The ‘F’ is out.

Brian Borden

Brian Borden

Under a new name, but with the same attitude, the World Wrestling Federation “Got the F out” this past spring and became World Wrestling Entertainment (thanks to that “other” WWF, the World Wildlife Fund, but we won’t go there).

Hopefully any wrestling fan you meet knows that the outcomes of the matches are predetermined. I find nothing more annoying than when someone I’ve just met asks me, “You know it’s fake right?” Yes, yes I do know and yet that doesn’t bother me. World Wrestling Entertainment will never be considered a “real sport” as our dear sports editor Charlie Maricle pointed out a few weeks ago in this very space, but that is not the point. Professional wrestling is not a sport–it’s sports entertainment, and I wouldn’t have it any other way.

The superstars of World Wrestling Entertainment are athletes of the highest caliber, just because they are actually competing for the win doesn’t mean they don’t work hard. They endure a grueling schedule, spending over 200 days a year on the road as they travel from arena to arena to entertain the fans they care about. Just like in “real” sports, wrestlers suffer injures and often times “play hurt” in their effort to go out and entertain like only they can do.

WWE commentator Jim Ross summed this up pretty well with his comments on one of the WWE shows, “I find it amazing that sometimes fans and cynics, especially in the media will say, ‘Well you know these guys know how to fall.’ But I defy anyone to tell me how someone learns to fall on concrete.” Ross further added, “I don’t think there’s anything in the world quite like the WWE as far as the physical toll it takes on an athlete.”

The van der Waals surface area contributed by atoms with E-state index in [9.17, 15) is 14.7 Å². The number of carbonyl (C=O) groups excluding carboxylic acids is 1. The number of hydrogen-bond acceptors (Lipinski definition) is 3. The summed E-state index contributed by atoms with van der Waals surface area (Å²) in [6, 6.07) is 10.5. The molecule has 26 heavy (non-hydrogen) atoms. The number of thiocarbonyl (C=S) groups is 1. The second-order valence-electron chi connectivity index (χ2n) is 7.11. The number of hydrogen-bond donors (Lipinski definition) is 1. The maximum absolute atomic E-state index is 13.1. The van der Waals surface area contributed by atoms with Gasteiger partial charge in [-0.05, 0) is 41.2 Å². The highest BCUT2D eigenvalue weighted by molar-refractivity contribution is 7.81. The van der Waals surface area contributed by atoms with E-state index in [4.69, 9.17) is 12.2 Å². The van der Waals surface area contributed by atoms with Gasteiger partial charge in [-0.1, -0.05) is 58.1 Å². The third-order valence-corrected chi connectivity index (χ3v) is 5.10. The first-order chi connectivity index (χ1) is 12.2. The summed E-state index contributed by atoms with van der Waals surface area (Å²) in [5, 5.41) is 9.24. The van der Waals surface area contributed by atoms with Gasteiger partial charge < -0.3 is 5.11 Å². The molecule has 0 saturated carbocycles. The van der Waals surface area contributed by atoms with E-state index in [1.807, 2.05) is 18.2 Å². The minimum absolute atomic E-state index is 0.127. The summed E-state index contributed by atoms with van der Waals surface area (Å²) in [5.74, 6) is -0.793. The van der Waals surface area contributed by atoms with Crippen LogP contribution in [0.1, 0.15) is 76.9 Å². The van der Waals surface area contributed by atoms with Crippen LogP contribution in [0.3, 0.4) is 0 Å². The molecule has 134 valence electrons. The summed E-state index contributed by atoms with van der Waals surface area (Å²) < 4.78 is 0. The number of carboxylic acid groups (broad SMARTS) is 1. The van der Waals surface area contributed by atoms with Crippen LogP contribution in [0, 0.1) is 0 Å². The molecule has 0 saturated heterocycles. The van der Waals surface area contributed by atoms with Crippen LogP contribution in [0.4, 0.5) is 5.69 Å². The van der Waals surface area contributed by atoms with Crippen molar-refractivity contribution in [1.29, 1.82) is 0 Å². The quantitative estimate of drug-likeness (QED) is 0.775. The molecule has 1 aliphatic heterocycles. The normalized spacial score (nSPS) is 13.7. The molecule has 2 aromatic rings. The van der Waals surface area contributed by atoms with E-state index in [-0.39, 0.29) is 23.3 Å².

The key difference between wrestling and a sport like baseball is that in addition to being great athletes, the stars of the WWE have to be great entertainers as well. Wrestling is best described as a “male soap opera” and without the ability to “cut a promo” or give a good interview to increase interest in an upcoming match, a pro wrestler will not make it very far in the business. WWE Chairman Vince McMahon has described the company’s programs as part reality show, part rock show, part Comedy Central and part publicity stunt. The great thing about the WWE is it takes all the good things from pretty much every form of entertainment combines them into one great show. Why watch a sitcom, a drama, a reality show or a sport when you can get all of them and more rolled into one nice two-hour block twice a week?

As I already mentioned, World Wrestling Entertainment is the top-rated regularly scheduled program on cable each week with WWE RAW on the New TNN. They also have other shows on TNN and MTV including Velocity and Heat, which feature more original matches. WWE holds its own on network television as well with Thursday night’s WWE SmackDown!–the highest rated show on UPN. Granted, being the top-rated show on UPN might not be difficult, but it’s still saying something.

To sum everything up, I recall a David Letterman Top Ten List from 1998. As Dave went through the “Top Ten Reasons The United States is The Best Country on The Face of The Earth” one them was simply, “Three glorious words: ‘World Wrestling (Entertainment).'” I wouldn’t have it any other way.

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